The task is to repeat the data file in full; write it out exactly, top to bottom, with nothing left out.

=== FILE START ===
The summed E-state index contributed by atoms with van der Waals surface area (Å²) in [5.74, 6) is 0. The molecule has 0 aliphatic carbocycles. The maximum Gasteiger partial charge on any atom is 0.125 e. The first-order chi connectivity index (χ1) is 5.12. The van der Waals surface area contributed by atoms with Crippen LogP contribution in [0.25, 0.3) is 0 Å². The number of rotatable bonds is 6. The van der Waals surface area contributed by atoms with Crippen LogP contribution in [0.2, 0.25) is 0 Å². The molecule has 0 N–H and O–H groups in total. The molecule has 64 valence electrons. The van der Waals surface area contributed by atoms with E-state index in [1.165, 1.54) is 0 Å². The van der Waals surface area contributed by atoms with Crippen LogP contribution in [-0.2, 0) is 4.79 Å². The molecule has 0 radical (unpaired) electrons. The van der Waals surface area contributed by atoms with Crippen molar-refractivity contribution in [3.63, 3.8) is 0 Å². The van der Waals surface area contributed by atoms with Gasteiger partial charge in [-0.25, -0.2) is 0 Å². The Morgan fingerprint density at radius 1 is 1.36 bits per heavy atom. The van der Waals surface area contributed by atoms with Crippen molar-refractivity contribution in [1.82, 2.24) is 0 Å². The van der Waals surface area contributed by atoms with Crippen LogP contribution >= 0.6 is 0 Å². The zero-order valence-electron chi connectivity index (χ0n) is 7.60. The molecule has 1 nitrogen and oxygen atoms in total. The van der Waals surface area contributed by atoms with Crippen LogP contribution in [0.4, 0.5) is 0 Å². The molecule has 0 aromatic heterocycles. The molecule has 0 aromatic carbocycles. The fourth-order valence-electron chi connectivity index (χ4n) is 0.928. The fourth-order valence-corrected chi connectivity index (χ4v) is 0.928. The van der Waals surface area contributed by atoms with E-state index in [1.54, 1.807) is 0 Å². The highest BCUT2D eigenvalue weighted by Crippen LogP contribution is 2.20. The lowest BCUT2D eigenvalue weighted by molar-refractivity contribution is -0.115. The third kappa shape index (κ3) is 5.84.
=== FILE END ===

The summed E-state index contributed by atoms with van der Waals surface area (Å²) in [5.74, 6) is 0. The molecule has 0 aliphatic carbocycles. The maximum Gasteiger partial charge on any atom is 0.125 e. The first-order chi connectivity index (χ1) is 5.12. The van der Waals surface area contributed by atoms with Crippen LogP contribution in [0.25, 0.3) is 0 Å². The number of rotatable bonds is 6. The van der Waals surface area contributed by atoms with Crippen LogP contribution in [0.2, 0.25) is 0 Å². The molecule has 0 N–H and O–H groups in total. The molecule has 64 valence electrons. The van der Waals surface area contributed by atoms with E-state index in [1.165, 1.54) is 0 Å². The van der Waals surface area contributed by atoms with Crippen LogP contribution in [-0.2, 0) is 4.79 Å². The molecule has 0 radical (unpaired) electrons. The van der Waals surface area contributed by atoms with Crippen molar-refractivity contribution in [3.63, 3.8) is 0 Å². The van der Waals surface area contributed by atoms with Gasteiger partial charge in [-0.25, -0.2) is 0 Å². The Morgan fingerprint density at radius 1 is 1.36 bits per heavy atom. The van der Waals surface area contributed by atoms with Crippen molar-refractivity contribution in [1.82, 2.24) is 0 Å². The van der Waals surface area contributed by atoms with Crippen LogP contribution >= 0.6 is 0 Å². The zero-order valence-electron chi connectivity index (χ0n) is 7.60. The molecule has 1 nitrogen and oxygen atoms in total. The van der Waals surface area contributed by atoms with Crippen LogP contribution in [0.4, 0.5) is 0 Å². The molecule has 0 aromatic heterocycles. The molecule has 0 aromatic carbocycles. The fourth-order valence-electron chi connectivity index (χ4n) is 0.928. The fourth-order valence-corrected chi connectivity index (χ4v) is 0.928. The van der Waals surface area contributed by atoms with E-state index in [1.54, 1.807) is 0 Å². The highest BCUT2D eigenvalue weighted by Crippen LogP contribution is 2.20. The lowest BCUT2D eigenvalue weighted by molar-refractivity contribution is -0.115. The third kappa shape index (κ3) is 5.84.